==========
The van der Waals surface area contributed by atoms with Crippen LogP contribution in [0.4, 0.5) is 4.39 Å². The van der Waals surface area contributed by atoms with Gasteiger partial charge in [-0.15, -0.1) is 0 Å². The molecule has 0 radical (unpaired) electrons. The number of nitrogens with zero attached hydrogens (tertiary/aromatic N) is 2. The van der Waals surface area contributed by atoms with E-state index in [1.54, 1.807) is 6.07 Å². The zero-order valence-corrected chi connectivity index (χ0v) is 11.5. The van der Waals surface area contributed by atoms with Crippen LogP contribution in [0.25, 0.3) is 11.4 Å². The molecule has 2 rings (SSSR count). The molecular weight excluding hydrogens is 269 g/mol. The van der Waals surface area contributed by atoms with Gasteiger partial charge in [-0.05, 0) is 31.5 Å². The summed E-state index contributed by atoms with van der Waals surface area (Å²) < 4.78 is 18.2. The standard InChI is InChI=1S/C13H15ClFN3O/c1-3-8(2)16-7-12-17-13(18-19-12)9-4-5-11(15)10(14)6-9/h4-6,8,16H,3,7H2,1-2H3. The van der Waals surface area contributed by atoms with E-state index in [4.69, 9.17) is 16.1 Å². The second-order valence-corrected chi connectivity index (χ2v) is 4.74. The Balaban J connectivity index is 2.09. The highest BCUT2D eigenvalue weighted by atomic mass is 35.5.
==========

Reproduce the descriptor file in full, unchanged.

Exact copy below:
The van der Waals surface area contributed by atoms with Crippen LogP contribution in [0.4, 0.5) is 4.39 Å². The van der Waals surface area contributed by atoms with Gasteiger partial charge in [-0.15, -0.1) is 0 Å². The molecule has 0 radical (unpaired) electrons. The number of nitrogens with zero attached hydrogens (tertiary/aromatic N) is 2. The van der Waals surface area contributed by atoms with E-state index in [1.54, 1.807) is 6.07 Å². The zero-order valence-corrected chi connectivity index (χ0v) is 11.5. The van der Waals surface area contributed by atoms with Crippen LogP contribution in [0.25, 0.3) is 11.4 Å². The molecule has 2 rings (SSSR count). The molecular weight excluding hydrogens is 269 g/mol. The van der Waals surface area contributed by atoms with Gasteiger partial charge in [-0.05, 0) is 31.5 Å². The summed E-state index contributed by atoms with van der Waals surface area (Å²) < 4.78 is 18.2. The standard InChI is InChI=1S/C13H15ClFN3O/c1-3-8(2)16-7-12-17-13(18-19-12)9-4-5-11(15)10(14)6-9/h4-6,8,16H,3,7H2,1-2H3. The van der Waals surface area contributed by atoms with E-state index in [4.69, 9.17) is 16.1 Å². The second-order valence-corrected chi connectivity index (χ2v) is 4.74. The Balaban J connectivity index is 2.09. The highest BCUT2D eigenvalue weighted by atomic mass is 35.5.